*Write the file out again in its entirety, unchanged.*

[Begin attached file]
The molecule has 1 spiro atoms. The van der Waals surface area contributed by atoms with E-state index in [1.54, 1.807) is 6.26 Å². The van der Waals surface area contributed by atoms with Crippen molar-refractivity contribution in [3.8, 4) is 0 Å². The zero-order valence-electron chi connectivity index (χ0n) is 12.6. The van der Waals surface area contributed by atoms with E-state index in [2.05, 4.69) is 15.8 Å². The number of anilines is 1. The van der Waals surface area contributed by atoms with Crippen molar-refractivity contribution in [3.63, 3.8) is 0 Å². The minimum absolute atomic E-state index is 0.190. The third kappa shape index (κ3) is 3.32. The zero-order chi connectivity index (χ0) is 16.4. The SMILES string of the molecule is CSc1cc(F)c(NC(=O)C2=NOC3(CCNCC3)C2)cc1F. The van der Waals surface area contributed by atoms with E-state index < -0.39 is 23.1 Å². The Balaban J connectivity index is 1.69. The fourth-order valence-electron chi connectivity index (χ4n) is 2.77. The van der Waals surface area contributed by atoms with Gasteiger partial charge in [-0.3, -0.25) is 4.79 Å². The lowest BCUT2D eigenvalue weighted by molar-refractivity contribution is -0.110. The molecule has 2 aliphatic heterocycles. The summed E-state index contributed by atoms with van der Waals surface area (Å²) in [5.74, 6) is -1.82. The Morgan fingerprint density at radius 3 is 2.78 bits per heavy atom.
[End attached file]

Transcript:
The molecule has 1 spiro atoms. The van der Waals surface area contributed by atoms with E-state index in [1.54, 1.807) is 6.26 Å². The van der Waals surface area contributed by atoms with Crippen molar-refractivity contribution in [3.8, 4) is 0 Å². The zero-order valence-electron chi connectivity index (χ0n) is 12.6. The van der Waals surface area contributed by atoms with E-state index in [2.05, 4.69) is 15.8 Å². The number of anilines is 1. The van der Waals surface area contributed by atoms with Crippen molar-refractivity contribution in [3.63, 3.8) is 0 Å². The minimum absolute atomic E-state index is 0.190. The third kappa shape index (κ3) is 3.32. The zero-order chi connectivity index (χ0) is 16.4. The SMILES string of the molecule is CSc1cc(F)c(NC(=O)C2=NOC3(CCNCC3)C2)cc1F. The van der Waals surface area contributed by atoms with E-state index < -0.39 is 23.1 Å². The Balaban J connectivity index is 1.69. The fourth-order valence-electron chi connectivity index (χ4n) is 2.77. The van der Waals surface area contributed by atoms with Gasteiger partial charge in [-0.3, -0.25) is 4.79 Å². The lowest BCUT2D eigenvalue weighted by molar-refractivity contribution is -0.110. The molecule has 2 aliphatic heterocycles. The summed E-state index contributed by atoms with van der Waals surface area (Å²) in [5.74, 6) is -1.82. The Morgan fingerprint density at radius 3 is 2.78 bits per heavy atom.